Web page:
Blockchain: A Revolution For STEM Education

Image: Getty / Teen Working On A GPU Rig

Fostering An Appreciation Of Decentralization

Written by: Andrew B. Raupp / @stemceo

These days, it seems like everyone is talking about blockchain technology. News about bitcoin and other cryptocurrencies is hard to resist, especially when their value shoots up and down and everyone wants to know how the blockchain can make them rich or poor — financially. But the real value of blockchain isn’t necessarily tied solely to disrupting the monetary status quo. It also lies in how this technology could transform and streamline transactions and recordkeeping in all sorts of fields — specifically education.

A Blockchain Primer

If you’re not familiar with how blockchain technology works or need to brush up, it’s helpful to compare cryptocurrency with the way your regular bank does business. Banks basically have all your account data on one digital spreadsheet to keep track of your transactions. That’s fine, but a highly centralized data system is vulnerable to hackers, and you can’t send money to a family member without going through an intermediary (the bank). Cryptocurrency, on the other hand, depends on a totally decentralized network of users to store information about all transactions. There’s no bank as a gatekeeper, but information (the block) is added to a permanent chain that no one can change. It’s safer because everyone in the network has access to the information at all times, so if someone is trying to change the record, everyone can see that happening — and stop it.

Image: Financial Times / PwC United States

An Educational Revolution

Last year, MIT delivered its first blockchain diplomas to graduates — on their smartphones. It was more than just a digitized certificate: Unlike a paper diploma, which could be easily lost or falsified, blockchain ensures that this important piece of data is never lost. It also cuts out the university or traditional clearinghouse as the intermediary needed to issue transcripts. Instead, students have direct access to their educational records right on their phones. Whether their house burns down or they move across the world, their diploma is secure.


Image: Learning Machine / MIT’s Digital Diploma 1 of 3

Anatomy of a digital diploma: “The MIT digital diploma ‘makes it possible for [students] to have ownership of their records and be able to share them in a secure way, with whomever they choose,’ says Mary Callahan, MIT registrar and senior associate dean.” -MIT News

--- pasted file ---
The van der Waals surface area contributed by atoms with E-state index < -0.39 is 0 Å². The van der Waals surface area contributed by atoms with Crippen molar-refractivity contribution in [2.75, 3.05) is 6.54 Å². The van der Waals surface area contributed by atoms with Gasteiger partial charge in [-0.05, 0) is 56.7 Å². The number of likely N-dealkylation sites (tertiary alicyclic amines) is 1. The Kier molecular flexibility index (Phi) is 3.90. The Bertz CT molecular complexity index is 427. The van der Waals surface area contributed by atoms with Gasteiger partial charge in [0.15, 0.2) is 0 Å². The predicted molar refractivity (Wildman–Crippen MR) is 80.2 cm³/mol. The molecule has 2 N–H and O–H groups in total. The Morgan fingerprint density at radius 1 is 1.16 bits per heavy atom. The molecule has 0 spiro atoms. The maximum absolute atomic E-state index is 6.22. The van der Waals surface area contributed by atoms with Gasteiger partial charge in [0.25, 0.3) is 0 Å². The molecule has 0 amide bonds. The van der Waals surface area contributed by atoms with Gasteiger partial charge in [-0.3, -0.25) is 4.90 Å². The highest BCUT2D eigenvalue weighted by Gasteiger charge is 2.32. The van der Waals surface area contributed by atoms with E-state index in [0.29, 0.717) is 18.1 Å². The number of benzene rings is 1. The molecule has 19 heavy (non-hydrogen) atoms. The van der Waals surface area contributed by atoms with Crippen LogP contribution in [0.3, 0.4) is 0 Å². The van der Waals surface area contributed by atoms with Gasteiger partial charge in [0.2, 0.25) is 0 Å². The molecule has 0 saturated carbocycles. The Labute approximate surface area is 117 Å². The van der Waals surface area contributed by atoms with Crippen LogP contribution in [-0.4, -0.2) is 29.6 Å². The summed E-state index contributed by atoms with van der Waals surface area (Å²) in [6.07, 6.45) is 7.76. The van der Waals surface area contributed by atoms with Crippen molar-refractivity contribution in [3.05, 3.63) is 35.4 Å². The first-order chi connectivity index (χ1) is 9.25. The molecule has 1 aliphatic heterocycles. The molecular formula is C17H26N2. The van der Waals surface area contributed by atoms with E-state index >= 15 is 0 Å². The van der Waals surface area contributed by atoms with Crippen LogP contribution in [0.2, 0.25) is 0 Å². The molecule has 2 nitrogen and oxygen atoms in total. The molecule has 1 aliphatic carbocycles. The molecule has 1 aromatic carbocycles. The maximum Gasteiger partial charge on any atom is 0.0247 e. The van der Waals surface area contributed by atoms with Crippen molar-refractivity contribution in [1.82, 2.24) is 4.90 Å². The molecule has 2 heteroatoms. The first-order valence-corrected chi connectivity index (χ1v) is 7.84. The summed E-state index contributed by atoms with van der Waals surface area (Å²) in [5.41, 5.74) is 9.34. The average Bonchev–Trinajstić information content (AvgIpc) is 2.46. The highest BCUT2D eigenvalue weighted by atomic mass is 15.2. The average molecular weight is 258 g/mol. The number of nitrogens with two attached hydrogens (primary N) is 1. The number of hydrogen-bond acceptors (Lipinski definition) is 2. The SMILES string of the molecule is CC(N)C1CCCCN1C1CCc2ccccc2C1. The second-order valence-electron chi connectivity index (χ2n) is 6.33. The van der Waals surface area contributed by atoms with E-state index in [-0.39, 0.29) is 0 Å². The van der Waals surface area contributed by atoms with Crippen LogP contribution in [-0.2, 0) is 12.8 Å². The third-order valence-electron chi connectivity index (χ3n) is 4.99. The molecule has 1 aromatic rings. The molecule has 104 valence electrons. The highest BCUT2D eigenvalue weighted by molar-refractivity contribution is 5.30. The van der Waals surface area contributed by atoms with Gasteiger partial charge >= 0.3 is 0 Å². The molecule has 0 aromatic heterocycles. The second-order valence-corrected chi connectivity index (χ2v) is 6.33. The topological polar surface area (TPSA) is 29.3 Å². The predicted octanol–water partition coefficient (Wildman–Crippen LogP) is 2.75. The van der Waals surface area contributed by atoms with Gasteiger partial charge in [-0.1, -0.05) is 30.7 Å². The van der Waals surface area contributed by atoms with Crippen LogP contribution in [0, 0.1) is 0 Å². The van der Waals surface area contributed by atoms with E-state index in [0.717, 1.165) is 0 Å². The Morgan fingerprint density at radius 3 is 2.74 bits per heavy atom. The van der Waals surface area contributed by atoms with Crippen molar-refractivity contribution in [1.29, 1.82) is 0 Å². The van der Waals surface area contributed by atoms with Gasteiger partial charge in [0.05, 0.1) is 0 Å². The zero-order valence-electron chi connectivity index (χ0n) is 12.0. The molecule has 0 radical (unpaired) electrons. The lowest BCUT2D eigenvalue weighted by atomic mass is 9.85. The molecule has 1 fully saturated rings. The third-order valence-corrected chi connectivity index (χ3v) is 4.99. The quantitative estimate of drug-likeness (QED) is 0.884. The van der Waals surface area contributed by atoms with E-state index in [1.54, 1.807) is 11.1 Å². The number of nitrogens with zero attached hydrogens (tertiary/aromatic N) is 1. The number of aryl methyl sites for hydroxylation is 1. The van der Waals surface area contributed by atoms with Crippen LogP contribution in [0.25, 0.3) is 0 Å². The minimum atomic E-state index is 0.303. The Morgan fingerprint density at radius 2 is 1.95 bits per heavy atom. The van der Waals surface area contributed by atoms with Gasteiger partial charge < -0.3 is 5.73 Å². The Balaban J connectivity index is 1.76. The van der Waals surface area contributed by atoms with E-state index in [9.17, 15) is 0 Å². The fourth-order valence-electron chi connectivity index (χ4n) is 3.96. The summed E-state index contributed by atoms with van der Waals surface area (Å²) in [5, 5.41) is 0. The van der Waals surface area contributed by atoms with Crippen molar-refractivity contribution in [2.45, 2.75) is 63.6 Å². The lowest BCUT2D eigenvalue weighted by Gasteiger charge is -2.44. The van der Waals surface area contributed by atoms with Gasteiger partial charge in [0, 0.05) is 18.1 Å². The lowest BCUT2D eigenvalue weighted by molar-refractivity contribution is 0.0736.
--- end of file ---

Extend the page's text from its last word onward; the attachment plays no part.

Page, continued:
Image: Learning Machine / MIT’s Digital Diploma 2 of 3

“Using MIT’s new digital diploma system, employers and schools can quickly verify that a graduate’s degree is legitimate by using a link or uploading the student’s file.” -MIT News

Image: Learning Machine / MIT’s Digital Diploma 3 of 3

“The presentation layer has a customized image of a traditional MIT diploma; the content layer contains code with the student’s public key and generates the image; and the receipt layer proves the transaction has been recorded on the blockchain.” -MIT News


This is more than just a matter of convenience. If other credentials like certificates and badges are also stored on the blockchain, it will become much easier for students to move between universities and dictate their own educational trajectory because barriers to transferring credits would begin to fall away. In this world, MOOCs could also be more easily completed for meaningful credit that leads to a degree. A person’s entire educational record could be accessed at the touch of a button.

If individual educational records were encrypted in this way, K-12 assessments could be better coordinated as well. Instead of annual high-stakes tests that vary by state and grade level, one could imagine a more longitudinal assessment system that tracked achievement over time. For example, if an eighth-grade student passed a tenth-grade geometry test, she would carry that accomplishment on her record wherever she went, allowing her to continue her math education at the appropriate level for her as an individual, rather than having to retake the same test for the next several years. In this way, blockchain could help revolutionize personalized education.

Integrating Blockchain Into STEM Education

Image: Getty / Two Students Studying Electronics

If blockchain is the wave of the future (as it certainly seems to be), it seems logical to make sure that today’s students are prepared to engage with this technology in their careers. This is already happening in higher education, as colleges like Virginia Tech and NYU add blockchain concentrations. Studying blockchain capitalizes on a number of STEM disciplines, including computer engineering and higher math to encrypt the data.